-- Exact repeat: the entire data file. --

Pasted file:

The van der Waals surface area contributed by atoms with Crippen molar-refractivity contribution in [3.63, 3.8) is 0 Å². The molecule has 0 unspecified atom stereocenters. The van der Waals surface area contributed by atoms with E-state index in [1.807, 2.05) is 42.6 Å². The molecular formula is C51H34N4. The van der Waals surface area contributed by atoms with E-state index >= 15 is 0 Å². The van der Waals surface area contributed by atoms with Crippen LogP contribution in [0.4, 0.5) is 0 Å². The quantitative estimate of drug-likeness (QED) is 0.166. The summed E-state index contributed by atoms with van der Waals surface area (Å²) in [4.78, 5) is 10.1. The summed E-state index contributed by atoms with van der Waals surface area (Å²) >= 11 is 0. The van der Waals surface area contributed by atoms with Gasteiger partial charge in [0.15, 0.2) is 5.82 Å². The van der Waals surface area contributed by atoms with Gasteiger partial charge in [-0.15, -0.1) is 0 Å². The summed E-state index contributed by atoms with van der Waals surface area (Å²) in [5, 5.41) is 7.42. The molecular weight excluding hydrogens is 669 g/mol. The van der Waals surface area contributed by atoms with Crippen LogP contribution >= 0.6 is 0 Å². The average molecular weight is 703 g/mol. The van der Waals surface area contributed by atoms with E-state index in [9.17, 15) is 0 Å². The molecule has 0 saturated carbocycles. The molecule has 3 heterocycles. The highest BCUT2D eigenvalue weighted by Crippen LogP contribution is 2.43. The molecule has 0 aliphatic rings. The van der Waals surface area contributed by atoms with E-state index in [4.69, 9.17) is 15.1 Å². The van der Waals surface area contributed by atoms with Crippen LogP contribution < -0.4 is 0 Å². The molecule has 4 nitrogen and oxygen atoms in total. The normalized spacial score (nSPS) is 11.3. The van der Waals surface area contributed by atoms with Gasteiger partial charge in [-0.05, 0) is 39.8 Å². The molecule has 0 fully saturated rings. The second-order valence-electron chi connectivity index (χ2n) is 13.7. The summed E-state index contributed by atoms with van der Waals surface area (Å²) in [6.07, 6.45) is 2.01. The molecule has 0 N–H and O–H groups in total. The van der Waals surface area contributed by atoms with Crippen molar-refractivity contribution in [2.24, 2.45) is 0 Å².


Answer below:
The van der Waals surface area contributed by atoms with Crippen molar-refractivity contribution in [3.63, 3.8) is 0 Å². The molecule has 0 unspecified atom stereocenters. The van der Waals surface area contributed by atoms with E-state index in [1.807, 2.05) is 42.6 Å². The molecular formula is C51H34N4. The van der Waals surface area contributed by atoms with E-state index >= 15 is 0 Å². The van der Waals surface area contributed by atoms with Crippen LogP contribution in [0.4, 0.5) is 0 Å². The quantitative estimate of drug-likeness (QED) is 0.166. The summed E-state index contributed by atoms with van der Waals surface area (Å²) in [4.78, 5) is 10.1. The summed E-state index contributed by atoms with van der Waals surface area (Å²) >= 11 is 0. The van der Waals surface area contributed by atoms with Gasteiger partial charge in [0.15, 0.2) is 5.82 Å². The van der Waals surface area contributed by atoms with Gasteiger partial charge in [-0.15, -0.1) is 0 Å². The summed E-state index contributed by atoms with van der Waals surface area (Å²) in [5, 5.41) is 7.42. The molecular weight excluding hydrogens is 669 g/mol. The van der Waals surface area contributed by atoms with Crippen LogP contribution >= 0.6 is 0 Å². The average molecular weight is 703 g/mol. The van der Waals surface area contributed by atoms with E-state index in [9.17, 15) is 0 Å². The molecule has 0 saturated carbocycles. The molecule has 3 heterocycles. The highest BCUT2D eigenvalue weighted by Crippen LogP contribution is 2.43. The molecule has 0 aliphatic rings. The van der Waals surface area contributed by atoms with E-state index in [4.69, 9.17) is 15.1 Å². The van der Waals surface area contributed by atoms with Crippen LogP contribution < -0.4 is 0 Å². The molecule has 4 nitrogen and oxygen atoms in total. The normalized spacial score (nSPS) is 11.3. The van der Waals surface area contributed by atoms with Gasteiger partial charge in [-0.05, 0) is 39.8 Å². The molecule has 0 fully saturated rings. The second-order valence-electron chi connectivity index (χ2n) is 13.7. The summed E-state index contributed by atoms with van der Waals surface area (Å²) in [6.07, 6.45) is 2.01. The molecule has 0 N–H and O–H groups in total. The van der Waals surface area contributed by atoms with Crippen molar-refractivity contribution in [2.24, 2.45) is 0 Å².